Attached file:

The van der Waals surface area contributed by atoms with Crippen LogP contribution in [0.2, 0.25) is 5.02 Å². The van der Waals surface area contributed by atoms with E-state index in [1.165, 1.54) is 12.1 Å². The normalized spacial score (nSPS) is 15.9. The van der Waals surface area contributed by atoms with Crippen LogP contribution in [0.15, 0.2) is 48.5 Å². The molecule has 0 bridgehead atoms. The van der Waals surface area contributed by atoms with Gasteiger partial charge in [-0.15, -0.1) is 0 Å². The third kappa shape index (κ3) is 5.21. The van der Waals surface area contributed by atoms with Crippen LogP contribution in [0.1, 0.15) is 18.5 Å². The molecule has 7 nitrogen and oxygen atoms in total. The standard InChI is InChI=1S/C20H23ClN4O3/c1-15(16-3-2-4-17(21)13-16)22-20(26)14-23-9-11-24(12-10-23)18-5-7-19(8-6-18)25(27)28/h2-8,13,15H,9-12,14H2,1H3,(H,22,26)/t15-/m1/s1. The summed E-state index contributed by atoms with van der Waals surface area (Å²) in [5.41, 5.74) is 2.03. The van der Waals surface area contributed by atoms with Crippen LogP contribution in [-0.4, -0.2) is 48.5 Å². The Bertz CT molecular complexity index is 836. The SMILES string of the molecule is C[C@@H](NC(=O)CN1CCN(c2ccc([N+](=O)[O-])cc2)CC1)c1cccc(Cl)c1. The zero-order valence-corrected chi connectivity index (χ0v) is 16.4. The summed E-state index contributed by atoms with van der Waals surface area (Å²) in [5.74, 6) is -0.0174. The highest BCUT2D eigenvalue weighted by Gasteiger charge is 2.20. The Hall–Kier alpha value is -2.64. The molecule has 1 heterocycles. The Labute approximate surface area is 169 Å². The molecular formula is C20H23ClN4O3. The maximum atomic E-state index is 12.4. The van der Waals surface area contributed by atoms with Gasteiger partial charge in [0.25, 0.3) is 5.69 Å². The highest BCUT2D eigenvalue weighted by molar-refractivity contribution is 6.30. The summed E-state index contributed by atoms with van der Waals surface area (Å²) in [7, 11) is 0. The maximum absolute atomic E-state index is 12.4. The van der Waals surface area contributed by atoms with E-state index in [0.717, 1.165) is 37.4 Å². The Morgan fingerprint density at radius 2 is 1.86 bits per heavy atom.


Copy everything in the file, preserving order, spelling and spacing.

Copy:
The van der Waals surface area contributed by atoms with Crippen LogP contribution in [0.2, 0.25) is 5.02 Å². The van der Waals surface area contributed by atoms with E-state index in [1.165, 1.54) is 12.1 Å². The normalized spacial score (nSPS) is 15.9. The van der Waals surface area contributed by atoms with Crippen LogP contribution in [0.15, 0.2) is 48.5 Å². The molecule has 0 bridgehead atoms. The van der Waals surface area contributed by atoms with Gasteiger partial charge in [-0.15, -0.1) is 0 Å². The third kappa shape index (κ3) is 5.21. The van der Waals surface area contributed by atoms with Crippen LogP contribution in [0.1, 0.15) is 18.5 Å². The molecule has 7 nitrogen and oxygen atoms in total. The standard InChI is InChI=1S/C20H23ClN4O3/c1-15(16-3-2-4-17(21)13-16)22-20(26)14-23-9-11-24(12-10-23)18-5-7-19(8-6-18)25(27)28/h2-8,13,15H,9-12,14H2,1H3,(H,22,26)/t15-/m1/s1. The summed E-state index contributed by atoms with van der Waals surface area (Å²) in [5.41, 5.74) is 2.03. The van der Waals surface area contributed by atoms with Crippen LogP contribution in [-0.4, -0.2) is 48.5 Å². The Bertz CT molecular complexity index is 836. The SMILES string of the molecule is C[C@@H](NC(=O)CN1CCN(c2ccc([N+](=O)[O-])cc2)CC1)c1cccc(Cl)c1. The zero-order valence-corrected chi connectivity index (χ0v) is 16.4. The summed E-state index contributed by atoms with van der Waals surface area (Å²) in [5.74, 6) is -0.0174. The highest BCUT2D eigenvalue weighted by Gasteiger charge is 2.20. The Hall–Kier alpha value is -2.64. The molecule has 1 heterocycles. The Labute approximate surface area is 169 Å². The molecular formula is C20H23ClN4O3. The maximum atomic E-state index is 12.4. The van der Waals surface area contributed by atoms with Gasteiger partial charge in [0.25, 0.3) is 5.69 Å². The highest BCUT2D eigenvalue weighted by molar-refractivity contribution is 6.30. The summed E-state index contributed by atoms with van der Waals surface area (Å²) in [7, 11) is 0. The maximum absolute atomic E-state index is 12.4. The van der Waals surface area contributed by atoms with E-state index in [0.717, 1.165) is 37.4 Å². The Morgan fingerprint density at radius 2 is 1.86 bits per heavy atom.